Canada promises better handling of terror cases
VANCOUVER: Canada has vowed to improve co-operation between its police and intelligence services to combat terrorism and avoid a repeat of the Air India bombing, but it is still working on details of how it will do that.
The government released a "road map" for dealing with terrorism cases that echoes some recommendations of an official inquiry this year that found a "cascading series of errors" in Canada's handling of the 1985 bombing of Air India Flight 182. The explosion over the Atlantic Ocean, while the plane was en route from Montreal to India via London, killed 329 people and remains history's deadliest bombing of an airliner.
"The threat of terrorism is real, persistent and evolving... It is not too late to learn from the atrocity that was Air India," Public Safety Minister Vic Toews told reporters in Ottawa.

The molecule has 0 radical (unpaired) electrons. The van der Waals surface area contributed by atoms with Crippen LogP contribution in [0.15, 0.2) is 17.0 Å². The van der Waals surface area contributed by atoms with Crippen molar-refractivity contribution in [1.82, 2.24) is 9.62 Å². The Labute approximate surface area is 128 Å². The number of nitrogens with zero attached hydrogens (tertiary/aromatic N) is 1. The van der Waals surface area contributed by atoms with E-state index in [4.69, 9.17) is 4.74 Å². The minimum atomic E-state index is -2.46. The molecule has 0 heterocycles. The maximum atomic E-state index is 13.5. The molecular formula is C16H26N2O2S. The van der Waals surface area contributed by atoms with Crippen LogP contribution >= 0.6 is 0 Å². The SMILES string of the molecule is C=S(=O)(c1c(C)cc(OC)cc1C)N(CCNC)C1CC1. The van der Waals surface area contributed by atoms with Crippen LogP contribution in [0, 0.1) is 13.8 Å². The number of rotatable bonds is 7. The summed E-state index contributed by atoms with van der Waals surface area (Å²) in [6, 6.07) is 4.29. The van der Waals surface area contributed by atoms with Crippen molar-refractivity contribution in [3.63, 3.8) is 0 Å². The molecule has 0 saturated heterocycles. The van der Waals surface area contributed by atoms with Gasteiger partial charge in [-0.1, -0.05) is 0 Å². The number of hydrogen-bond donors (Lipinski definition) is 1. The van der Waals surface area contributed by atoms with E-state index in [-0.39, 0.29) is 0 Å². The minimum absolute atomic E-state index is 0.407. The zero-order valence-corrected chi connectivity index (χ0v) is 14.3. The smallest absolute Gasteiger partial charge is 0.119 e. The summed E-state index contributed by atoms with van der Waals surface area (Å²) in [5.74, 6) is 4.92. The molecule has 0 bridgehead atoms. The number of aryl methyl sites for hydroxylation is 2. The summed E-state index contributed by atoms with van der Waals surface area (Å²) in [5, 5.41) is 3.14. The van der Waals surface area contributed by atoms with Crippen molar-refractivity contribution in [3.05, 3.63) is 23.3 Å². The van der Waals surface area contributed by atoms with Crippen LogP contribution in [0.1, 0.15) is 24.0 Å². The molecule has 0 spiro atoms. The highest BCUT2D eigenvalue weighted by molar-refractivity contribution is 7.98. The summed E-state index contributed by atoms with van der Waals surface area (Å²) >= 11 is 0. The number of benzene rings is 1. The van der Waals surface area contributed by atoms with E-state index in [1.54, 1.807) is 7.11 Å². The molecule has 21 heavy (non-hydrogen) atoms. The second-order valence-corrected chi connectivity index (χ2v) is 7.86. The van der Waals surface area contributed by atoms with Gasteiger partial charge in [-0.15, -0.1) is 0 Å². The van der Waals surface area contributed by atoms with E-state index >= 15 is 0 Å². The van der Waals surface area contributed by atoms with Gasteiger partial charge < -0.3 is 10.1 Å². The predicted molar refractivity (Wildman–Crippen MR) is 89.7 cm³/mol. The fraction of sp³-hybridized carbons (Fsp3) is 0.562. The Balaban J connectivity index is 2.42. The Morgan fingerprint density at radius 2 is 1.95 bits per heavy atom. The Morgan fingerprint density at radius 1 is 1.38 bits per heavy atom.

The new plan, parts of which had already been unveiled, promises improved intelligence-sharing among police, the national spy agency-the Canadian Security Intelligence Service-and government finance officials.
The Air India inquiry found that police and intelligence officials failed to share evidence that could have stopped the attack before it happened, and also found that infighting hampered efforts to catch and prosecute those involved.
Despite one of the most intensive investigations in Canadian history, only one person was ever convicted in connection with the bombing, and the Canadian government apologized this year to the victims' families.
Toews acknowledged that Ottawa is still wrestling with thorny legal and privacy questions concerning how information collected for national security purposes can also be used as evidence in criminal cases. "Intelligence is collected for very different purposes and is collected differently than evidence for a criminal trial," Toews, a former prosecutor, told reporters. -Reuters